The film will likely draw comparisons to the story of Ruth Madoff, wife of disgraced financier Bernard Madoff. Though Allen downplays the connection, Blanchett did do some research into their story, as well as other society doyens deposed by the economic collapse.

"I followed that story in the paper like everyone else, but it was not an influence in any way on the movie," Allen said of the Madoff story, while noting that he was inspired by something his wife, Soon-Yi Previn, told him of a high-society woman who had to take a job after losing her wealth.

Perhaps what drew him to the idea was an opportunity to look at the all-too-human weakness for self-delusion, the ways in which we all often have to convince ourselves of lies big and small to make it through the day and press on with our lives.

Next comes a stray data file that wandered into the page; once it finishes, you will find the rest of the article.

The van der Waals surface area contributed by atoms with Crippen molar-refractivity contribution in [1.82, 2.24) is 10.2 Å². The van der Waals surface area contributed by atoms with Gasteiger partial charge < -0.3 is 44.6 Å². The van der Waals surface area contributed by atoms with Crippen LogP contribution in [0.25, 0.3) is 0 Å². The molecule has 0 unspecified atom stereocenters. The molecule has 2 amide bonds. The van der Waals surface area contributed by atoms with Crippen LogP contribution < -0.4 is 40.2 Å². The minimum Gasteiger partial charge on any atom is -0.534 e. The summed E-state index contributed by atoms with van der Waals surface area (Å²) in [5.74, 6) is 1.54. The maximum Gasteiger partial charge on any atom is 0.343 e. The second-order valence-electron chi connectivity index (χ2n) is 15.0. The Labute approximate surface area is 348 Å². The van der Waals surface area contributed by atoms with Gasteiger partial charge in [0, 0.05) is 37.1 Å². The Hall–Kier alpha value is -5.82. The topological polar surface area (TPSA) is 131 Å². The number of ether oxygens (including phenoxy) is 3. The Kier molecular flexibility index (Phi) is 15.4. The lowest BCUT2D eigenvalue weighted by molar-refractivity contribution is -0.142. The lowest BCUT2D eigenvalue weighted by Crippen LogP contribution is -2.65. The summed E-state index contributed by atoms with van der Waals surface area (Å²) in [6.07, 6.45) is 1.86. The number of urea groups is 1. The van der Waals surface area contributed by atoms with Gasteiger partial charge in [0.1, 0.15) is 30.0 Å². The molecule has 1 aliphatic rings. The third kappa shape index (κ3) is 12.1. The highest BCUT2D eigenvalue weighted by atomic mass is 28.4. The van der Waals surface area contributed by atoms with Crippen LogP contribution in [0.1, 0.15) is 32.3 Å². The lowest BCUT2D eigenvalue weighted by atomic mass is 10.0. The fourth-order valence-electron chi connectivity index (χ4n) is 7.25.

Though the two never did have a conversation regarding the big ideas of the film, Blanchett picked up a clue from an off-the-cuff comment by Allen.

On the phone from Sydney, Australia, where she has been appearing onstage in Jean Genet's "The Maids," Blanchett recalled, "He wouldn't even remember saying it, but he said something along the lines of, 'We all know the same truth, and that our lives consist of how we choose to distort it.'"

Allen prefers not to think of his work as some sort of veiled autobiography or a series of extended notes on the human condition. Perhaps belying his roots as a teenage joke-writer and early work as a nightclub comedian, he sees his goals as far more modest.

"I'm thinking of entertaining," he says of what motivates his writing. "That I feel is my first obligation. Then, if you can also say something, make a statement or elucidate a character or create emotions in people where they're sad or laughing, that's all extra. But to make a social point or a psychological point without being entertaining is homework. That's lecturing."